A film of a moving vigil event at Clitheroe Castle commemorating the centenary of the Battle of the Somme has now been released.
The film has been released by artist Andy Farr as part of a creative project, The Lost Generation. Through this project Andy is working with young people in the Ribble Valley to help them to understand what life was like for people their age during World War One.
Andy came up with the idea to make the 100th anniversary of the First World War more relevant to today’s young people, and has already been working for more than two years with schools and colleges.
Fought between July 1 and November 18, 1916, the Somme was one of the bloodiest military battles in history, claiming the lives of thousands of young Lancashire men. On the first day alone, the British suffered 58,000 casualties and by the end more than 1.5 million men had lost their lives.
Over 200 people, from as far afield as Scotland, took part in the vigil on Friday 1 July. Participants at the vigil posed on a plinth in the stance of Clitheroe Castle’s Unknown Soldier, who occupies a prominent position overlooking the town, his head bowed in the direction of the Western Front.
County Councillor Marcus Johnstone, Lancashire County Council’s cabinet member for environment, planning and cultural services, said: “I’m delighted that so many people took the opportunity to take part in the vigil.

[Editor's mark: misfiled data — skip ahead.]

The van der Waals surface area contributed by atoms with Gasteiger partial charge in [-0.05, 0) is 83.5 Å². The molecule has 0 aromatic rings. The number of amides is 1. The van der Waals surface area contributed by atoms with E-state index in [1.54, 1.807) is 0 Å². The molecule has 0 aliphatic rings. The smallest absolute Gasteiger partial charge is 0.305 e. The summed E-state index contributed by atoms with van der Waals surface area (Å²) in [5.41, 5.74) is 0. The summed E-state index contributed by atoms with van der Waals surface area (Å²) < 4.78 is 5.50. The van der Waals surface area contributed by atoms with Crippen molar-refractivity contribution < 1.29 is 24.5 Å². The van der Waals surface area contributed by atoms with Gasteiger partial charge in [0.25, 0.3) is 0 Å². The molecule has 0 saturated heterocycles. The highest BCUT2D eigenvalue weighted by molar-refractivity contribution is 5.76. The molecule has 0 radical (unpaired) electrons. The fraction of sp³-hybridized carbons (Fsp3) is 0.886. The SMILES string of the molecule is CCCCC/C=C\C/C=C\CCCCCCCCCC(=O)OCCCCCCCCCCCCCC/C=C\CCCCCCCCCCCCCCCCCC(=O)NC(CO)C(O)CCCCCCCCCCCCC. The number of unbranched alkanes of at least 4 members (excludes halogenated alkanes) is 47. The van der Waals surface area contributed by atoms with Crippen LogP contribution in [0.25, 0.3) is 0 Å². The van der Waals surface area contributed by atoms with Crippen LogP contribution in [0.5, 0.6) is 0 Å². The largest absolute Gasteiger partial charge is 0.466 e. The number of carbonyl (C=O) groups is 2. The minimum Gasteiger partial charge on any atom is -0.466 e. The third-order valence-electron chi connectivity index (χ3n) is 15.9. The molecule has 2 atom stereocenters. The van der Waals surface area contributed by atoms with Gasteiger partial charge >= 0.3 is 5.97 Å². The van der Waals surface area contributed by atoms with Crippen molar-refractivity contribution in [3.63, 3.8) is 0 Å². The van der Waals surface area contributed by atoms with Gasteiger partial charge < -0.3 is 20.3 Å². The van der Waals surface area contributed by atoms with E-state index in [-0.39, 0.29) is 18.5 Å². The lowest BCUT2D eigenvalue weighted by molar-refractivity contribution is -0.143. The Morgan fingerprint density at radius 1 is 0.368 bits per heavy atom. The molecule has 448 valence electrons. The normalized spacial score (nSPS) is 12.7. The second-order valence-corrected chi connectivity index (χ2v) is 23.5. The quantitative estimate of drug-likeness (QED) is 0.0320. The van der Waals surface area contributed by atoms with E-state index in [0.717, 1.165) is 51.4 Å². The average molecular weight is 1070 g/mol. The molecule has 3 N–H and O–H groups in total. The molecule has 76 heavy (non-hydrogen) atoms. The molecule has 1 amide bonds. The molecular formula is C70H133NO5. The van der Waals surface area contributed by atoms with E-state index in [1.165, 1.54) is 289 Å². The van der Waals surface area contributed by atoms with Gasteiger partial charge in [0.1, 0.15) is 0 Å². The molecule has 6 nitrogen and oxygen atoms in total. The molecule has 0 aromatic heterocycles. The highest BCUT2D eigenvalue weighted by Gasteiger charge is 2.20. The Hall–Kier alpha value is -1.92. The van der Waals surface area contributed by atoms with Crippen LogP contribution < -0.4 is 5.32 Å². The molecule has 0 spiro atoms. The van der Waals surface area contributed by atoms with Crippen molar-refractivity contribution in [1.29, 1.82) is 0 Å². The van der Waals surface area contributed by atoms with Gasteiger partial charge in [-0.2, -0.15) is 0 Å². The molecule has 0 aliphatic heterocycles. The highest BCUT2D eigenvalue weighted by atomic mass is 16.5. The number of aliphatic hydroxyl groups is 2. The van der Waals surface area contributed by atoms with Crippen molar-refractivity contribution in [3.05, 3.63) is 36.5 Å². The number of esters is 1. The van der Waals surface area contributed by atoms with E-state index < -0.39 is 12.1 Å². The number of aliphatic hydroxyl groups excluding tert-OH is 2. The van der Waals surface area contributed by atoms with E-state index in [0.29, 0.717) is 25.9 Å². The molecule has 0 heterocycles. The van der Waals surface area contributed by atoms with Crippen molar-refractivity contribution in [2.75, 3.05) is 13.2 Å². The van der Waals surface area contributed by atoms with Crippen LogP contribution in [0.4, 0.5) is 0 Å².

“People of all ages came along to pay their respects, both from the local area and from other parts of the country.
“I’m sure that many were doing it to honour the memory of a relative who fought at the Somme and the horror of what they experienced.
“We must never forget the sacrifices that were made, and the Lancashire commemorations and the film are an important part of this.
“Working on this project, inspired by the lives and experiences of teenagers during the First World War, will hopefully make what happened more relevant to today’s young people and help them to connect with them.”
The vigil was led by Ribble Valley Mayor Joyce Holgate, whose father, Thomas Henry Lawless, fought at the Somme with the 1st East Lancashire Regiment.
Joyce Holgate said: “The Battle of the Somme had a profound impact on Lancashire people and the loss of life was devastating, with 1,000 young men losing their lives from Ribble Valley alone.
“My father fought at and survived the Somme, and his recollections of life in the trenches were graphic. The horrors he witnessed and endured were unspeakable.
“People of all ages from across Ribble Valley and Lancashire took part in the vigil, including families, individuals, representatives of local organisations, school pupils, ex-service men and women, and current serving soldiers.
“The turnout was fantastic, with people attending from across East Lancashire and as far afield as Scotland, and the feedback has been positive and heartfelt.”
At 7.30am, a whistle blew marking the start of the vigil, just as it did 100 years ago when solders went ‘over the top’. But instead of going into battle participants stood on a plinth next to the Unknown Soldier for two minutes as a mark of respect.
The end of the vigil was marked at 7.30pm with a reading of Lancaster-born Laurence Binyon’s poem ‘For the Fallen’ and the sounding of the Last Post.
The Lost Generation project will also result in the creation of new artwork and writing to be exhibited at Clitheroe Castle Museum from Thursday 20 October to Sunday 29 January 2017.
The film about the vigil is available at lostgeneration.info